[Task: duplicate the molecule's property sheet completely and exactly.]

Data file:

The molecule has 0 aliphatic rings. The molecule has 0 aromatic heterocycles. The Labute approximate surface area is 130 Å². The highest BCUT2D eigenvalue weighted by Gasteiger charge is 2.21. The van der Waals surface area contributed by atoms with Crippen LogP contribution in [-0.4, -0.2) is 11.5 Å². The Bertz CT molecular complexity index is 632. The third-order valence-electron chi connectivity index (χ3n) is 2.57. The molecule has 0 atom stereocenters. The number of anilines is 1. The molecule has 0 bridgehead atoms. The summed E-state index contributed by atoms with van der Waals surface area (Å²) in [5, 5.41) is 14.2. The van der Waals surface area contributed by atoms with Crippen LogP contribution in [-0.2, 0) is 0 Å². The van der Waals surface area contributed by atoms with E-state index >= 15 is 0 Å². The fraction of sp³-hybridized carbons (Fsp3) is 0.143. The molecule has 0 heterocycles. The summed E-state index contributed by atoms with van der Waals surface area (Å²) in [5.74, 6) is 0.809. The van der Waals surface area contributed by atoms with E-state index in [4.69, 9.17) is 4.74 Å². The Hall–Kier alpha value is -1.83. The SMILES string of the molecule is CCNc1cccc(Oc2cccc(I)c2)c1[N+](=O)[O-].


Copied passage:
The molecule has 0 aliphatic rings. The molecule has 0 aromatic heterocycles. The Labute approximate surface area is 130 Å². The highest BCUT2D eigenvalue weighted by Gasteiger charge is 2.21. The van der Waals surface area contributed by atoms with Crippen LogP contribution in [-0.4, -0.2) is 11.5 Å². The Bertz CT molecular complexity index is 632. The third-order valence-electron chi connectivity index (χ3n) is 2.57. The molecule has 0 atom stereocenters. The number of anilines is 1. The molecule has 0 bridgehead atoms. The summed E-state index contributed by atoms with van der Waals surface area (Å²) in [5, 5.41) is 14.2. The van der Waals surface area contributed by atoms with Crippen LogP contribution in [-0.2, 0) is 0 Å². The van der Waals surface area contributed by atoms with E-state index >= 15 is 0 Å². The fraction of sp³-hybridized carbons (Fsp3) is 0.143. The molecule has 0 heterocycles. The summed E-state index contributed by atoms with van der Waals surface area (Å²) in [5.74, 6) is 0.809. The van der Waals surface area contributed by atoms with E-state index in [4.69, 9.17) is 4.74 Å². The Hall–Kier alpha value is -1.83. The SMILES string of the molecule is CCNc1cccc(Oc2cccc(I)c2)c1[N+](=O)[O-].